Alaska has officially renamed Columbus Day “Indigenous Peoples Day,” joining a growing body of local governments moving in that direction.
In an executive proclamation, Gov. Bill Walker wrote that “Alaska is built upon the homelands and communities of the Indigenous Peoples of this region, without whom the building of the state would not be possible.” He pointed out that 16% of Alaskans have indigenous heritage, and that “the State opposes systematic racism toward Indigenous Peoples of Alaska or any Alaskans of any origin and promotes policies and practices that reflect the experiences of Indigenous Peoples, ensure greater access and opportunity, and honor our nation’s indigenous roots, history.”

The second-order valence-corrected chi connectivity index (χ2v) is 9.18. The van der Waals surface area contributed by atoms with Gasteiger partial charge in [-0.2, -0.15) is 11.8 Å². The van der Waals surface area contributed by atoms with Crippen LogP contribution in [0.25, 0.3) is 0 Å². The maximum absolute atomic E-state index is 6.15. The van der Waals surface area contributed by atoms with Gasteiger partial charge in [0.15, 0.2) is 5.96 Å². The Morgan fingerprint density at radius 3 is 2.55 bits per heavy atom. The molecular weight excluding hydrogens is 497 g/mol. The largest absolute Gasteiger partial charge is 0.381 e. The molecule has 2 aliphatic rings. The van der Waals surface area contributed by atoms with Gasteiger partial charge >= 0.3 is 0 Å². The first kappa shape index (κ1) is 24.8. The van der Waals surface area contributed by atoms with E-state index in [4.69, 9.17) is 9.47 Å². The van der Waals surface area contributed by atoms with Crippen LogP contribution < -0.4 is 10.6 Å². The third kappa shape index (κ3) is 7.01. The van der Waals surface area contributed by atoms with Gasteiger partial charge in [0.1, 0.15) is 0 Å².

South Dakota has celebrated “Native American Day” on the second Monday of October since 1990, and many U.S. cities from Albuquerque to Portland officially celebrate Indigenous Peoples Day.
- What Wildfire Smoke Does to the Human Body
- Prince Harry Breaks Royal Convention to Testify in Court
- Teens Are Taking Wegovy for Weight Loss
- Elliot Page: Embracing My Trans Identity Saved Me
- How a Texas High Jumper Has Earned Nearly $1 Million
- What the Debt Ceiling Deal Means for Student Loan Borrowers
- How Past Lives Combines Memoir and Artistry
- 7 Ways to Get Better at Small Talk